20pluscommunitydigestion

There is a great difference in excellency, usefulness, and comfort between people of clear, digested knowledge, and confused, undigested apprehensions. -Richard Baxter

Archive for christianity

what can “knowing that you know” free you to do?

Die without fear.  Gayle Williams was 34.

David Foster Wallace: words of life from a man dead too soon

Several of you asked for the article in full to which I referred this morning from David Foster Wallace.

Here you are, from the Wall Street Journal of Sept 19 of this year.

A member of our church (and our neighbor here in the Cliff!) passed the article  along to me.  In addition to Wallace’s winsome prose, his insight into the human condition is remarkable.  He seemed to understand so much, and yet seemed to disallow the possibility that the very means by which we are liberated from the idolatries to which we are so prone does not exist in us naturally.

Consumers vs. disciples: a more adversarial relationship than perhaps we thought

Jim Dennison is the pastor of Park Cities Baptist Church and writes a daily devotional entitled Godissues.org. Click there to subscribe.

This morning he speaks, I think, most aptly to our condition:

Consumers don’t make good disciples

Yesterday we began thinking about the folly of fighting your Goliath in your strength. As we saw, Alan Wolfe’s The Transformation of American Religion warns that many of us are consumers more than we are disciples, self-reliant rather than God-sufficient Read the rest of this entry »

new thread on an old subject: the baptism of babies

You’re a member (or at least a visitor) of a Reformed Church, a designation having an historical dimension (The Reformation of the 16th century) as it relates to its theological dimension (salvation is by faith alone).  In this Reformed church you see the monthly practice of baptism, and usually the baptism of infants.  That is what you find here.

But as one located in the “buckle” of the Bible Belt, you find yourself surrounded primarily by churches of a Baptistic nature.  If in a baptistic church, then baptism is reserved for those who can make a personal profession of faith; it is therefore not to be extended to infants or children who cannot enunciate their profession of faith because they do not know that profession. Read the rest of this entry »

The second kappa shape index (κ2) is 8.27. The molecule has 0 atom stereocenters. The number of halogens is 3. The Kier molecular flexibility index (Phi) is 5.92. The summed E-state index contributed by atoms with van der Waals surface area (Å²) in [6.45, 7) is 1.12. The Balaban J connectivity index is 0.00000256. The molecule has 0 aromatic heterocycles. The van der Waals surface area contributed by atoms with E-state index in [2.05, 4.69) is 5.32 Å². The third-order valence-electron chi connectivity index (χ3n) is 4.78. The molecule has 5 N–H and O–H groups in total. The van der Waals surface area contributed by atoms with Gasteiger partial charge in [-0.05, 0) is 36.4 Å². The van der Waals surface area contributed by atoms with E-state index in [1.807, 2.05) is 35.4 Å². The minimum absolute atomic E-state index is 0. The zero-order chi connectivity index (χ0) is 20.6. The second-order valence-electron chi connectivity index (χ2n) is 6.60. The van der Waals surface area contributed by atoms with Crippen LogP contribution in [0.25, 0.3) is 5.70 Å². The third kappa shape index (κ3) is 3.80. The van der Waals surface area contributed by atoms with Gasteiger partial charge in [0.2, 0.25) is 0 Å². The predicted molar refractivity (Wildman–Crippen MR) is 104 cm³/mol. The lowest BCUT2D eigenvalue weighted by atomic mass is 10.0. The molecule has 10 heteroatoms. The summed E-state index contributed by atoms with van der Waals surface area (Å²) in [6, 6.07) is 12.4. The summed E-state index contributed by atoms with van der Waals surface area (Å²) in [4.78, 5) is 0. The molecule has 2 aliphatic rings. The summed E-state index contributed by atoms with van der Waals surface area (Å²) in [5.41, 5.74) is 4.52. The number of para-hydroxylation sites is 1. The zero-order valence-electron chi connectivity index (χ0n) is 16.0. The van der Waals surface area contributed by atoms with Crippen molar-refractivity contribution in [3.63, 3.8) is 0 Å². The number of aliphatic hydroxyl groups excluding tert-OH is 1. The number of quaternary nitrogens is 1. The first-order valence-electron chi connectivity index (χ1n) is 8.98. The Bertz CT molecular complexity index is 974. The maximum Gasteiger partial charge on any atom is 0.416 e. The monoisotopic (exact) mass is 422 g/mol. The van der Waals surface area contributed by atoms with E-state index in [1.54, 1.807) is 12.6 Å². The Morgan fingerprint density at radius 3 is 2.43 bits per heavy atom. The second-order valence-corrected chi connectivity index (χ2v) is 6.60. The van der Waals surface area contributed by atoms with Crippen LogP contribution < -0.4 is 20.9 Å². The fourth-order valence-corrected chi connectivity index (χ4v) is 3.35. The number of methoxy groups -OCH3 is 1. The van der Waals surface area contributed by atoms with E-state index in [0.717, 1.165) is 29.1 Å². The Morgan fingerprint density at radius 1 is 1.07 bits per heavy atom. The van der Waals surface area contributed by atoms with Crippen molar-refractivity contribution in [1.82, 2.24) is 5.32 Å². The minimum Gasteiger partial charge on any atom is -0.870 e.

state of the economy for dummies

the flood of commentary on the state of the American economy in recent weeks can lead one to believe thatwe’re talking about another Enron-kind-of-complicated matter here. The folks at Between Two Worlds have done us the favor of pointing us to a brief on this labyrinthine issue.

To understand the financial matters afoot is not merely a matter for economists or pundits. What’s happening in the highest echelons of commerce and government is an issue worth the consideration of Christians, too. Read the rest of this entry »

More vérité about cinema

If Sir Heffner has gotten you thinking about what film requires of you, here’s some more wisdom that will serve you: a book review of Tony Watkins’ Focus: The Art of Soul and Cinema.

Before you plunk down another $10-spot on a film at NorthPark, you might plunk down $15 (or less if you use addall.com) on his book.

Marriage question 1:

as we promised a couple weeks ago, we’d like to post every few days one of the questions we didn’t have time for during our panel discussion on Aug 28th with married folks from within our community.  

 

WIthout further ado, question 1: “what is the ONE piece of advice you have for singles wanting to get married?”

Not ex nihilo, but ex meditatio

Some eschew culture as best they can.  Some adopt it wholesale.  Some seek to overhaul the culture. Some take a more considered approach to what of culture they partake in and what of culture they avoid.

What about “making culture” as a perhaps better approach for Christians in their attempt to live “in,” but not “of” the world?

Andy Crouch has a new book, just released this week, entitled, “Making Culture.”

Here’s the website.  For those of you who have grown tired either of trying to keep up with the culture, outstrip the culture, or give into the culture, making culture as Crouch defines it is perhaps in order.

God alone makes things from nothing; but He has created us with a capacity to create at least out of a meditative musing on what is good, excellent, praiseworthy, and enduring.

Siberian Summertime

Here’s the latest from Siberia and some of our friends there.

compatibility in a different sense

Maureen Dowd has in recent years been quite the object of criticism for her explorations of the male sex,but this just came across my inbox (HT: Kirk DeBoer): an op-ed piece on what constitutes the kind of person suitable for marriage.

Last Sunday we began to discuss how compatibility should enter into one’s thinking about whom to marry. Read the rest of this entry »